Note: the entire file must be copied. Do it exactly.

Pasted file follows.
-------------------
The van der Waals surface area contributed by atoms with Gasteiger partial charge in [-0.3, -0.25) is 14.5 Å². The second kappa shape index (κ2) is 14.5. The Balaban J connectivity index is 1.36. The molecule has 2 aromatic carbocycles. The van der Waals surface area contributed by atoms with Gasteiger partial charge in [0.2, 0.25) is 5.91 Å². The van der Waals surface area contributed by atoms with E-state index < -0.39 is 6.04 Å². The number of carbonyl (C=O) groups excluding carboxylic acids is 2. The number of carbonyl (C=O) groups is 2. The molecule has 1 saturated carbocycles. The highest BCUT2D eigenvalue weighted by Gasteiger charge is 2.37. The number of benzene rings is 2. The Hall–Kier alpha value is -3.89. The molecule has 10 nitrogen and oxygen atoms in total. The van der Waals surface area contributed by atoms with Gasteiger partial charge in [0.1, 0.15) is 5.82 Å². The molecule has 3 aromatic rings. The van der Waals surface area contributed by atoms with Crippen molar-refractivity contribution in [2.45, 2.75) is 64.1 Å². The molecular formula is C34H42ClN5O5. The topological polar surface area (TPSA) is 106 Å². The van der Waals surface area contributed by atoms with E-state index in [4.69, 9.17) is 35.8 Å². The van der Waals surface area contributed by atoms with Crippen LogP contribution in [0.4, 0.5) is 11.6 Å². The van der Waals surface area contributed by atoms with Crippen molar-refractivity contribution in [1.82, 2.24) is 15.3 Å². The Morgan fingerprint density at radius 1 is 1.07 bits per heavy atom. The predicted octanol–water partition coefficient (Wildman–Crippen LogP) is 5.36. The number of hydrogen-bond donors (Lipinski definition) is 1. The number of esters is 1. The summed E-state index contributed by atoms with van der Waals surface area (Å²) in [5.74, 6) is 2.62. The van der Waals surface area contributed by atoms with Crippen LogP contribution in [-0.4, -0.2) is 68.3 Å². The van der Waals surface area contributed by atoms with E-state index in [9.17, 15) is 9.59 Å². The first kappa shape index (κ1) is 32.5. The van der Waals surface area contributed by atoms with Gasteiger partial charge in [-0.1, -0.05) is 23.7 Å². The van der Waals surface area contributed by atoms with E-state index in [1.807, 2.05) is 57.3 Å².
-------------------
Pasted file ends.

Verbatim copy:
The van der Waals surface area contributed by atoms with Gasteiger partial charge in [-0.3, -0.25) is 14.5 Å². The second kappa shape index (κ2) is 14.5. The Balaban J connectivity index is 1.36. The molecule has 2 aromatic carbocycles. The van der Waals surface area contributed by atoms with Gasteiger partial charge in [0.2, 0.25) is 5.91 Å². The van der Waals surface area contributed by atoms with E-state index < -0.39 is 6.04 Å². The number of carbonyl (C=O) groups excluding carboxylic acids is 2. The number of carbonyl (C=O) groups is 2. The molecule has 1 saturated carbocycles. The highest BCUT2D eigenvalue weighted by Gasteiger charge is 2.37. The number of benzene rings is 2. The Hall–Kier alpha value is -3.89. The molecule has 10 nitrogen and oxygen atoms in total. The van der Waals surface area contributed by atoms with Gasteiger partial charge in [0.1, 0.15) is 5.82 Å². The molecule has 3 aromatic rings. The van der Waals surface area contributed by atoms with Crippen molar-refractivity contribution in [2.45, 2.75) is 64.1 Å². The molecular formula is C34H42ClN5O5. The topological polar surface area (TPSA) is 106 Å². The van der Waals surface area contributed by atoms with E-state index in [4.69, 9.17) is 35.8 Å². The van der Waals surface area contributed by atoms with Crippen LogP contribution in [0.4, 0.5) is 11.6 Å². The van der Waals surface area contributed by atoms with Crippen molar-refractivity contribution in [1.82, 2.24) is 15.3 Å². The Morgan fingerprint density at radius 1 is 1.07 bits per heavy atom. The predicted octanol–water partition coefficient (Wildman–Crippen LogP) is 5.36. The number of hydrogen-bond donors (Lipinski definition) is 1. The number of esters is 1. The summed E-state index contributed by atoms with van der Waals surface area (Å²) in [5.74, 6) is 2.62. The van der Waals surface area contributed by atoms with Crippen LogP contribution in [-0.4, -0.2) is 68.3 Å². The van der Waals surface area contributed by atoms with E-state index in [9.17, 15) is 9.59 Å². The first kappa shape index (κ1) is 32.5. The van der Waals surface area contributed by atoms with Gasteiger partial charge in [-0.1, -0.05) is 23.7 Å². The van der Waals surface area contributed by atoms with E-state index in [1.807, 2.05) is 57.3 Å².